We really enjoyed learning to know Bob and Kathy's family. Besides Clarissa, there are four girls, and five boys. Clarissa is the fourth oldest, behind Garret, Austin, and Tara. Just younger than her are Colton, Angeleise, Jackson, Jed (Jedediah), Olie (Olivia), and Emma (Emmaline--long i). Emma just turned four and really misses her big sister, who moved very far away to Kansas. Garret, Austin, and Tara no longer live at home. Tara is married to Jon, and Garret plans to marry Marsela, who was born in Serbia. Austin and Colton attend college in the area. This is an intelligent, articulate, resourceful, and creative bunch.

Some time in the nineties, the Prettyman's bought a thickly wooded property and began to clear a driveway and building site. They used rough-cut lumber from the property to construct a no-frills house on a cement slab. The house is very comfortable, but is still being finished in stages. When they moved into it, it was a big improvement over living in a single-wide mobile home with seven children. Avoiding indebtedness is a high priority for them, and "making do" is preferable to living on a standard they can't afford. I admire them for this principled choice.

Kathy's dad was a contractor and designed the house, so it has good bones and forms an easy canvas for lots of creative ways to use the space. Instead of sleek, custom-made cabinets in the kitchen, they have a collection of cupboards and shelves and countertops and curtains like something you might see in a French Country kitchen. I'm sure that a lot of what they use everyday would qualify as antiques, but for them, it's just what they've found, fixed up, and made use of. It's a three bedroom house, with all the girls in one room and all the boys in another.

The slightly crowded sleeping conditions prompted the older boys to look for some creative alternatives. When Garret and Austin still lived at home, the family bought a garden-shed minibarn, and the boys finished it out as an office and bedroom. It's lined with very nicely done tongue and groove wood on the walls and peaked roof. The half that now serves as guest quarters has a hide-a-bed couch, refrigerator, microwave, and bottled water cooler/heater.

This is where Grant stayed when he was there last winter, and we stayed there over the time of the wedding. A really slick porta-potty was installed right next to the building. I didn't know they had special wedding models, but this one had a dispenser for papers to place on the toilet seat, a sink with running water (if you started it by stomping on the rubber bubble underneath it), paper towels, a mirror, a hand-sanitizer dispenser, and a solar light. The only improvement I could think of would be some kind of sound proofing. This must be a universal design flaw of porta-potties. No problem, of course, if they're placed in a clearing in the woods without other people around, as ours was.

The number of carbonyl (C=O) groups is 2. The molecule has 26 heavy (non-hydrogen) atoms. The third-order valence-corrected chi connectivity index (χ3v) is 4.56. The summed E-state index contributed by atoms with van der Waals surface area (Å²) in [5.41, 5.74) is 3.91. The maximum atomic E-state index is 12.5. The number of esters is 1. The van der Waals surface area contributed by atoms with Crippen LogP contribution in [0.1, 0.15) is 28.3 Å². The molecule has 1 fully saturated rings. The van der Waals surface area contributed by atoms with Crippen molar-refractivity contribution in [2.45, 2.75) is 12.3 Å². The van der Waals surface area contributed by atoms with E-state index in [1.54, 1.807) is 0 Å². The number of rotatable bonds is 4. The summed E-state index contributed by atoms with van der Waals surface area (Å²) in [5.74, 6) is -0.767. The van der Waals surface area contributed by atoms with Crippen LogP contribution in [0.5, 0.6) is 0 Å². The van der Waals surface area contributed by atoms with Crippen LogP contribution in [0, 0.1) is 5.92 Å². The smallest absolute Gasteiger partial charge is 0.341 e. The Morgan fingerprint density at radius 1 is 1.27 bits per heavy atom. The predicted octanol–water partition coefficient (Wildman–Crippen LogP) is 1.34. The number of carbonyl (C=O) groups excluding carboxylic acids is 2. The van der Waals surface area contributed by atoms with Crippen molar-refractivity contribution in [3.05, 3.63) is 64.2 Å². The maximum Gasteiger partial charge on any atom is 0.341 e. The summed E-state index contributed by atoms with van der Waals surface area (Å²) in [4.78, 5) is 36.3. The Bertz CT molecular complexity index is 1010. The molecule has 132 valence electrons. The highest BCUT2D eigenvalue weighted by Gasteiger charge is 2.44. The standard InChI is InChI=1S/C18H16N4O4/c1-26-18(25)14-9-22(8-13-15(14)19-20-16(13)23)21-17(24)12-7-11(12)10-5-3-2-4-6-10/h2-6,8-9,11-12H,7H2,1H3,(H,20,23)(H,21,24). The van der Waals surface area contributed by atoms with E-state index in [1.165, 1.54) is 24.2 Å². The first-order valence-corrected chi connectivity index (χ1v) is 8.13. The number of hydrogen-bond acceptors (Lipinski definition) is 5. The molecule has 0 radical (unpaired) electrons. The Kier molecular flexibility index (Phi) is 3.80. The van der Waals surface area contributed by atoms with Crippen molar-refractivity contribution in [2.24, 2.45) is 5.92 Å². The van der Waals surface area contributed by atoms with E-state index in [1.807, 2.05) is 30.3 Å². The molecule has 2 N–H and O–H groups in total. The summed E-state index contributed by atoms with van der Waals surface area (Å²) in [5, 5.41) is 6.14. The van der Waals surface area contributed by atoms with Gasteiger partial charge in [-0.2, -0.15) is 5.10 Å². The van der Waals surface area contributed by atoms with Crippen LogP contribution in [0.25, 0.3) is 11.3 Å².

Colton too has begun to build himself a "home" outside the family home. His is elevated, with the lower story mostly enclosed with timber. The ground floor serves as a shed for his bicycle and other outdoor gear. His "engineer brain" came in handy for designing and building this place. It's not finished out on the inside yet, and progress slowed considerably when he began to help regularly in the family business.

When Clarissa undertook building construction as an adolescent, it was for her rabbits. She took pity on them for having to live in such a small space, so she made a proper building for them by hauling small logs out of the woods and using them to build a shed. I saw pictures of the project while it was underway.

Elsewhere on the property, the men have constructed sheds and shops in a way that makes sense for the climate and the available resources. The workshop is a partial dugout. Another structure is constructed of poles from the woods, with huge tarps stretched over the framework to provide protection from the elements. With all the wind protection from the surrounding trees, this works better for them than it would for us.